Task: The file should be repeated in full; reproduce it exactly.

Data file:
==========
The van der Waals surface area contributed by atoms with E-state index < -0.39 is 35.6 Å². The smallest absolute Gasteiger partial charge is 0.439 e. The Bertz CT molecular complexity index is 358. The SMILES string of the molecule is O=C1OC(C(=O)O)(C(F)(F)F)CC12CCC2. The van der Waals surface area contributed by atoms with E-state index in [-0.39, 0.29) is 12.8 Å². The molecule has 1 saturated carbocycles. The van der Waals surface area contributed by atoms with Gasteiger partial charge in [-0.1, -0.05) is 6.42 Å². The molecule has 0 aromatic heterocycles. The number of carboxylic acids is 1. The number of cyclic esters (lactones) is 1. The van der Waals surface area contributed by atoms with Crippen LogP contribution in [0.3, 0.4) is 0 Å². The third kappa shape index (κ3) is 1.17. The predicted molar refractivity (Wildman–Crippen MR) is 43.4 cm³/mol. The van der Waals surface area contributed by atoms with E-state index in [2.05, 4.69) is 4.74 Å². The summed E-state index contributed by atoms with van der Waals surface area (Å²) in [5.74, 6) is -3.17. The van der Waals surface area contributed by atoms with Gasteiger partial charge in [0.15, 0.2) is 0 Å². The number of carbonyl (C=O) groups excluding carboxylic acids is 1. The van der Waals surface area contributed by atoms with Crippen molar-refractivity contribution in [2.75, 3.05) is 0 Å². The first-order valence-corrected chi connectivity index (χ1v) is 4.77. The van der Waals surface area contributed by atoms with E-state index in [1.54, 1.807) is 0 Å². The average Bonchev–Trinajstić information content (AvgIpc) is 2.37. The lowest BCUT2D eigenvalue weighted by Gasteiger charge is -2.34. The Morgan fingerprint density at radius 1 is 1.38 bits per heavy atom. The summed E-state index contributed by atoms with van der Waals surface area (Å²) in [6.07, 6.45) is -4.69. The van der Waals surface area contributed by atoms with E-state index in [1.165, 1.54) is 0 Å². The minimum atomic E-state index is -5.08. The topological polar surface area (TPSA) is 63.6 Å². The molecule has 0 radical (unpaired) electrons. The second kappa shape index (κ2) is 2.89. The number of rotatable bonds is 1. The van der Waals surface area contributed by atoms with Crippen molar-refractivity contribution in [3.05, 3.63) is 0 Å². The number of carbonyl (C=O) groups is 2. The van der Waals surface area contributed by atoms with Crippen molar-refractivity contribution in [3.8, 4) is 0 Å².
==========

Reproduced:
The van der Waals surface area contributed by atoms with E-state index < -0.39 is 35.6 Å². The smallest absolute Gasteiger partial charge is 0.439 e. The Bertz CT molecular complexity index is 358. The SMILES string of the molecule is O=C1OC(C(=O)O)(C(F)(F)F)CC12CCC2. The van der Waals surface area contributed by atoms with E-state index in [-0.39, 0.29) is 12.8 Å². The molecule has 1 saturated carbocycles. The van der Waals surface area contributed by atoms with Gasteiger partial charge in [-0.1, -0.05) is 6.42 Å². The molecule has 0 aromatic heterocycles. The number of carboxylic acids is 1. The number of cyclic esters (lactones) is 1. The van der Waals surface area contributed by atoms with Crippen LogP contribution in [0.3, 0.4) is 0 Å². The third kappa shape index (κ3) is 1.17. The predicted molar refractivity (Wildman–Crippen MR) is 43.4 cm³/mol. The van der Waals surface area contributed by atoms with E-state index in [2.05, 4.69) is 4.74 Å². The summed E-state index contributed by atoms with van der Waals surface area (Å²) in [5.74, 6) is -3.17. The van der Waals surface area contributed by atoms with Gasteiger partial charge in [0.15, 0.2) is 0 Å². The number of carbonyl (C=O) groups excluding carboxylic acids is 1. The van der Waals surface area contributed by atoms with Crippen molar-refractivity contribution in [2.75, 3.05) is 0 Å². The first-order valence-corrected chi connectivity index (χ1v) is 4.77. The van der Waals surface area contributed by atoms with E-state index in [1.54, 1.807) is 0 Å². The average Bonchev–Trinajstić information content (AvgIpc) is 2.37. The lowest BCUT2D eigenvalue weighted by Gasteiger charge is -2.34. The Morgan fingerprint density at radius 1 is 1.38 bits per heavy atom. The summed E-state index contributed by atoms with van der Waals surface area (Å²) in [6.07, 6.45) is -4.69. The van der Waals surface area contributed by atoms with E-state index in [1.165, 1.54) is 0 Å². The minimum atomic E-state index is -5.08. The topological polar surface area (TPSA) is 63.6 Å². The molecule has 0 radical (unpaired) electrons. The second kappa shape index (κ2) is 2.89. The number of rotatable bonds is 1. The van der Waals surface area contributed by atoms with Crippen molar-refractivity contribution in [3.05, 3.63) is 0 Å². The number of carbonyl (C=O) groups is 2. The van der Waals surface area contributed by atoms with Crippen molar-refractivity contribution in [3.8, 4) is 0 Å².